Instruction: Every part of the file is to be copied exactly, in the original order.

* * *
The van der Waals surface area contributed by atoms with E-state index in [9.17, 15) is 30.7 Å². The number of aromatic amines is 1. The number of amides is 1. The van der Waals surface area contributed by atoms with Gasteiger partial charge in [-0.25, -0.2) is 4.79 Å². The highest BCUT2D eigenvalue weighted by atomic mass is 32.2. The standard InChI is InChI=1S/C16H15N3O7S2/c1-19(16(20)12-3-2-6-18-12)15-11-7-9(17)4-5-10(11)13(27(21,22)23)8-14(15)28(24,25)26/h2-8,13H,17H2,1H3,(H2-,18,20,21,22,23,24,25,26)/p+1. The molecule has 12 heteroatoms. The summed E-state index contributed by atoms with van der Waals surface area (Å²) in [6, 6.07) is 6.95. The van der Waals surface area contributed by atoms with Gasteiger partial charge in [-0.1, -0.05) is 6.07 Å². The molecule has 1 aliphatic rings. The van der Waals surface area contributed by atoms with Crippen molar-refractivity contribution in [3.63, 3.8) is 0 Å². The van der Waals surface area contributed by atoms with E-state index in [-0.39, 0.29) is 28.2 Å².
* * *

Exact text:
The van der Waals surface area contributed by atoms with E-state index in [9.17, 15) is 30.7 Å². The number of aromatic amines is 1. The number of amides is 1. The van der Waals surface area contributed by atoms with Gasteiger partial charge in [-0.25, -0.2) is 4.79 Å². The highest BCUT2D eigenvalue weighted by atomic mass is 32.2. The standard InChI is InChI=1S/C16H15N3O7S2/c1-19(16(20)12-3-2-6-18-12)15-11-7-9(17)4-5-10(11)13(27(21,22)23)8-14(15)28(24,25)26/h2-8,13H,17H2,1H3,(H2-,18,20,21,22,23,24,25,26)/p+1. The molecule has 12 heteroatoms. The summed E-state index contributed by atoms with van der Waals surface area (Å²) in [6, 6.07) is 6.95. The van der Waals surface area contributed by atoms with Gasteiger partial charge in [-0.1, -0.05) is 6.07 Å². The molecule has 1 aliphatic rings. The van der Waals surface area contributed by atoms with Crippen molar-refractivity contribution in [3.63, 3.8) is 0 Å². The van der Waals surface area contributed by atoms with E-state index in [-0.39, 0.29) is 28.2 Å².